decided: June 19, 1984.
RICHARD R. CARSON, PETITIONER
COMMONWEALTH OF PENNSYLVANIA, UNEMPLOYMENT COMPENSATION BOARD OF REVIEW, RESPONDENT
Appeal from the Order of the Unemployment Compensation Board of Review in case of In re: Claim of Richard Roland Carson, No. B-207211.
Richard R. Carson, petitioner, for himself.
Charles G. Hasson, Acting Deputy Chief Counsel, with him, Richard L. Cole, Jr., Chief Counsel, for respondent.
Judges Rogers Craig and Colins, sitting as a panel of three. Opinion by Judge Craig.
[ 83 Pa. Commw. Page 298]
Richard Roland Carson appeals from a decision by the Unemployment Compensation Board of Review, which affirmed a referee's denial of extended benefits because, for the week ending February 13, 1982, Mr. Carson allegedly failed "to actively engage in seeking work," as required by section 403-A(b)(2) of the Unemployment Compensation Law.*fn1
We must decide if substantial evidence supports the board's determination of ineligibility.
The referee found that Mr. Carson met with OES authorities on February 3, 10, and 12, 1982 and that in the last meeting, an OES representative, Mrs. Augenbright, informed Mr. Carson that, to receive benefits, he needed to make four separate job inquiries within
[ 83 Pa. Commw. Page 299]
a given week. During the week ending February 13, 1982, he made only two inquiries.
An individual cannot receive compensation under the Law's extended benefits program, if, among other things, he fails "to actively engage in seeking work. . . ." 43 P.S. § 813(b)(2). An individual actively engages in seeking work during any week if he "has engaged in a systematic and sustained effort to obtain work during such week," 43 P.S. § 813(f)(1), and "furnished tangible evidence that he has engaged in such an effort during such week" 43 P.S. § 813(f)(2). The Law does not define "systematic and sustained effort to obtain work."*fn2
Mr. Carson first contends that the local OES authorities did not inform him of the four-employer contact requirement. We must disagree.
By Mr. Carson's own admission, an OES representative informed him of the four-contact requirement:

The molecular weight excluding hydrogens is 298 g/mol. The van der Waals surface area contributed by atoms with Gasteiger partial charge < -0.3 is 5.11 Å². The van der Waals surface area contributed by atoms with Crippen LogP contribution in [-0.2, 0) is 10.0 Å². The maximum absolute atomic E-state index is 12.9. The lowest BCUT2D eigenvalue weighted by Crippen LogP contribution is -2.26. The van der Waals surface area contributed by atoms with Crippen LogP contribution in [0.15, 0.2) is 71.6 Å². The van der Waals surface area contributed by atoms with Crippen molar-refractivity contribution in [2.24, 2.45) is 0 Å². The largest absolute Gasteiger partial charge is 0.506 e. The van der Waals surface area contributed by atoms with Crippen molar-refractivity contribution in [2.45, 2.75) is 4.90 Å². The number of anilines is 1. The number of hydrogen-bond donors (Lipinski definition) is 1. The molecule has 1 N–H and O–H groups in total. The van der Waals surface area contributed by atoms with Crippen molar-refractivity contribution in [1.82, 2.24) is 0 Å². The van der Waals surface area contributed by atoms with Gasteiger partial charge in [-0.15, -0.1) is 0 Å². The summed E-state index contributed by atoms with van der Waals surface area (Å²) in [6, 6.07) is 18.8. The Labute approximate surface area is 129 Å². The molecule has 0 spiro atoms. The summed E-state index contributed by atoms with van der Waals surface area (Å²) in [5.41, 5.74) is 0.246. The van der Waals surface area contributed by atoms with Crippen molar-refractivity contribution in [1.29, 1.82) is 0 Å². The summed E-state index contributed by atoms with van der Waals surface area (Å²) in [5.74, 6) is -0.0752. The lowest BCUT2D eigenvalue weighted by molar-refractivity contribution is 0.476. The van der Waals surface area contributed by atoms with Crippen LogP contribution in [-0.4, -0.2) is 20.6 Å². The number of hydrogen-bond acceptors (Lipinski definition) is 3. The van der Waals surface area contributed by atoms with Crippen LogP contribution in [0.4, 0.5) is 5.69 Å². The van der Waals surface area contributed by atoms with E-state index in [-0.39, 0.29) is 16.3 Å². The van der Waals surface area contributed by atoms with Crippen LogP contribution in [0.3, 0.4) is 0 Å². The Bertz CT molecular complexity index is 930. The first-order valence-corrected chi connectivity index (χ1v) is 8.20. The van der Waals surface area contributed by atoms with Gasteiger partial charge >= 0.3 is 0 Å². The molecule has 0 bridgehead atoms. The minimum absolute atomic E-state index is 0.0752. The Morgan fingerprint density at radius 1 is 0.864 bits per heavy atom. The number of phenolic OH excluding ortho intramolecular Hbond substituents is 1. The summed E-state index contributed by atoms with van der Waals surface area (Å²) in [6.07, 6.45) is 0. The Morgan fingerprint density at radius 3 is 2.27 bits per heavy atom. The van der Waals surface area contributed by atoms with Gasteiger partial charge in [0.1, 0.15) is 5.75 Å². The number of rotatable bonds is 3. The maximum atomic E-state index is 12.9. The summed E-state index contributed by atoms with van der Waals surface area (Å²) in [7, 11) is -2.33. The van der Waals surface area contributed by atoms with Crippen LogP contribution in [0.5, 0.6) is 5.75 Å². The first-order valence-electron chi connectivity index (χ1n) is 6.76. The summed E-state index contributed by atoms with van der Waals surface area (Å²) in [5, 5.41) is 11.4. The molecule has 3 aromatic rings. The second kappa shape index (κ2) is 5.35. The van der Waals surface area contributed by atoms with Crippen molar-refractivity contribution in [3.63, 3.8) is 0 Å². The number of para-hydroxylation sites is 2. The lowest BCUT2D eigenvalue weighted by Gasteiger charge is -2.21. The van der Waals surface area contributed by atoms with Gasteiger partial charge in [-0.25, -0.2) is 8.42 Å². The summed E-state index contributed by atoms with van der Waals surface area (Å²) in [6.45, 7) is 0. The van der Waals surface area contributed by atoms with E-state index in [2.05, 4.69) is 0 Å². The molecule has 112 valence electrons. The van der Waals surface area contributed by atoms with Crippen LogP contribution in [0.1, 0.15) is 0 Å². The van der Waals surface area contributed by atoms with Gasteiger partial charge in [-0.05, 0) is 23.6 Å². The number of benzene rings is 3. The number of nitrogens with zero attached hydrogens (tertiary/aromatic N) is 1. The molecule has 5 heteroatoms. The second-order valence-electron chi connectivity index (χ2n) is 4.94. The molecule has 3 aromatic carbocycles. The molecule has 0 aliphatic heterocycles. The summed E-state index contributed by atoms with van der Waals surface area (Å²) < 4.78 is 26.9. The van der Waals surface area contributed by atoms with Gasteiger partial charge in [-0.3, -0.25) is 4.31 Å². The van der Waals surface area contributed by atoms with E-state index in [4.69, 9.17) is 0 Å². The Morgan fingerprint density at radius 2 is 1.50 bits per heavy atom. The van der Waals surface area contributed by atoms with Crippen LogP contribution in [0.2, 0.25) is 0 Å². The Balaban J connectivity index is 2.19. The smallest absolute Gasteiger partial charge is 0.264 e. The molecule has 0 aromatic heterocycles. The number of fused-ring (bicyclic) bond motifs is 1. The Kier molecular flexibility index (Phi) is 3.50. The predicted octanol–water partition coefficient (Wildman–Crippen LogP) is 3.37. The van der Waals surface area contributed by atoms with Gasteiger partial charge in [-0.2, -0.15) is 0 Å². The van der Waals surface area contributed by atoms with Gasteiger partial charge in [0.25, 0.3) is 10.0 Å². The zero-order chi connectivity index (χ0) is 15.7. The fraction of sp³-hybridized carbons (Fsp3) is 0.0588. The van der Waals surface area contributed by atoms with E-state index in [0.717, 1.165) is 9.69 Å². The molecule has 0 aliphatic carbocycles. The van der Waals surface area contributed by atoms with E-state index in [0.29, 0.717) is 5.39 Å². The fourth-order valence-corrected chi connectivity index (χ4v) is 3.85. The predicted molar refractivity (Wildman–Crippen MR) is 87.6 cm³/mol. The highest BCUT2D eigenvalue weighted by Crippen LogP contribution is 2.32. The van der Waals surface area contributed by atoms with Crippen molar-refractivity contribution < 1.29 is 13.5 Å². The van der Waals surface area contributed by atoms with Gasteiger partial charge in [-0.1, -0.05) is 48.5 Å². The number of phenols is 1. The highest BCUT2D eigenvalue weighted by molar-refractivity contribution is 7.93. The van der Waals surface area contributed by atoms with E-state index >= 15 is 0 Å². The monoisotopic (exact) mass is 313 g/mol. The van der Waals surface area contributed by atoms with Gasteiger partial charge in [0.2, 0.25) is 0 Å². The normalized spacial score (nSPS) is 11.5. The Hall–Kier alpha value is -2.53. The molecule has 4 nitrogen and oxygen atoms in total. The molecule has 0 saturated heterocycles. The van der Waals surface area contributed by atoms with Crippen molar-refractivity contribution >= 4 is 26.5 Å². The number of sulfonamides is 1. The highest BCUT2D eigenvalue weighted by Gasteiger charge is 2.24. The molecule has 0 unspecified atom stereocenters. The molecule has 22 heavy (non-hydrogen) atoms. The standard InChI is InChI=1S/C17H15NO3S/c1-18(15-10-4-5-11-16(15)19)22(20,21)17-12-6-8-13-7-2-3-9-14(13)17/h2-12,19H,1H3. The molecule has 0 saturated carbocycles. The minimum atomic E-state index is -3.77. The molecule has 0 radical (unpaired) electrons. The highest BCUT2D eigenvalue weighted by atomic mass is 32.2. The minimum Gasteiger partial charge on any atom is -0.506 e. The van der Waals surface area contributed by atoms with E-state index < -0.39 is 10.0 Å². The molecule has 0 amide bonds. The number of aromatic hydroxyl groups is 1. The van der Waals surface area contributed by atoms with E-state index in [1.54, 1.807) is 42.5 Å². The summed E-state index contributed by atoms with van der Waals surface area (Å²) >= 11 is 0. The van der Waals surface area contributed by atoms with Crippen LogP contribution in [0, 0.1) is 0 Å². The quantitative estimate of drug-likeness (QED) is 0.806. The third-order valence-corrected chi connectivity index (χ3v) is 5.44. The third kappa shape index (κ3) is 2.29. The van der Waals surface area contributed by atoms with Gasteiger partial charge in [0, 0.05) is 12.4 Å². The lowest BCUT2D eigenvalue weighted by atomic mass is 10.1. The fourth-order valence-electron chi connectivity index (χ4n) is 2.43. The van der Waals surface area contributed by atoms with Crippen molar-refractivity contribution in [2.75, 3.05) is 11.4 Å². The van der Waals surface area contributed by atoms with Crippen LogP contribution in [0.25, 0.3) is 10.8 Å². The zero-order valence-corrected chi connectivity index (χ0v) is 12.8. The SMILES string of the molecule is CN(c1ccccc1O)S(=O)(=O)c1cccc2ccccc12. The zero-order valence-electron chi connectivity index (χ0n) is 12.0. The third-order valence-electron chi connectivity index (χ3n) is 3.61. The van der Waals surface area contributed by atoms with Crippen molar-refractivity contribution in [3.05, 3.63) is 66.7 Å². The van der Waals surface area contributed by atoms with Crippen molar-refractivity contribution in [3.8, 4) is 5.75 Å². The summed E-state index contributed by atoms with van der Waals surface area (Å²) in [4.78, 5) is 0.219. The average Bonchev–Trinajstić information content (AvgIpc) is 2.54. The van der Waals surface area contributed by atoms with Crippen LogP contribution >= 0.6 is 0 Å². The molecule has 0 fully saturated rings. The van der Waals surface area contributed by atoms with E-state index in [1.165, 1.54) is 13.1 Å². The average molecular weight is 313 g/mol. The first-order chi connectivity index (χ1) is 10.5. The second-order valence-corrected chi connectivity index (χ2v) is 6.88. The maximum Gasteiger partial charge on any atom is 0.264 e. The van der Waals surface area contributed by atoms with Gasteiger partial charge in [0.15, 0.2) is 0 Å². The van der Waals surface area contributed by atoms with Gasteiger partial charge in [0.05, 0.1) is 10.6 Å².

Q. Now what did they tell you then did they tell you how many contacts did they tell you that you needed then?
A. There were 4 contacts needed as of full coverage of all the information, you are given 7, 5 to 7 forms and there's a brief explanation with every form.
Q. And that was on February the 3rd?
A. Yes it was.
Q. Are you saying that you didn't understand?
A. No I'm not saying that I didn't understand I'm simply saying with that amount of information
[ 83 Pa. Commw. Page 300]
as I left the 3rd I didn't remember four job contacts because of the quantity of information we had to remember.
Still unresolved, however, is the question of when Mr. Carson first learned of the four-contact requirement. The referee found that the compensation authorities informed the claimant on February 12, 1982 of the number of contacts needed. Mr. Carson's testimony, however, indicated that he first learned of the requirement on February 3. Because notice of the necessary number of contacts on February 12 for the week ending February 13 would be an inadequate basis for denying benefits, we must remand for clarification of the referee's finding.
Mr. Carson also contends that the compensation authorities unreasonably held him to the four-contact requirement when the Report of Work Seeking Activities, which he completed to obtain benefits, required him to list a minimum of only two contacts.
The referee made no mention of this report in his findings. At the hearing, Mrs. Augenbright admitted that, because of continually changing federal standards, the OES has not updated the form which Mr. Carson used to list his work-seeking activities. To avoid the very confusion which apparently occurred here, the local OES office therefore scheduled personal and group interviews to explain orally the number of weekly job contact requirements needed.
Mr. Carson, however, submits that he was justified in believing that the OES required only two contacts; specifically, he argues that he was confused by the number of written forms and oral instructions which he received at his various interviews and therefore reasonably relied on the only written instructions at his disposal. Cf. Kowal v. Unemployment Compensation Board of Review, 77 Pa. Commonwealth Ct. 378,
[ 83 Pa. Commw. Page 301465]
A.2d 1322 (1983) (reasonableness of claimant's justification for using vulgar language toward employer is question of fact for referee); Unemployment Compensation Board of Review v. Crilly, 25 Pa. Commonwealth Ct. 21, 24, 358 A.2d 739, 741 (1976) (reasonableness of claimant's proffered justification for violation of employer's work rule is question of fact for referee). Because an appellate court cannot infer findings not actually made by the board or referee, Kowal, 77 Pa. Commonwealth Ct. at 380, 465 A.2d at 1323, we must vacate the order of the board and remand this case for clarification of the findings made and for an additional finding pertinent to the issue of whether Mr. Carson reasonably relied on the written instructions contained in the Report of Work Seeking Activities.
Now, June 19, 1984, the order of the Unemployment Compensation Board of Review, No. B-207211, dated June 25, 1982, is vacated, and this case remanded for a clarification of the findings made and for an additional finding on the issue of whether the claimant reasonably relied on the written instructions contained in the Report of Work Seeking Activities.
Vacated and remanded.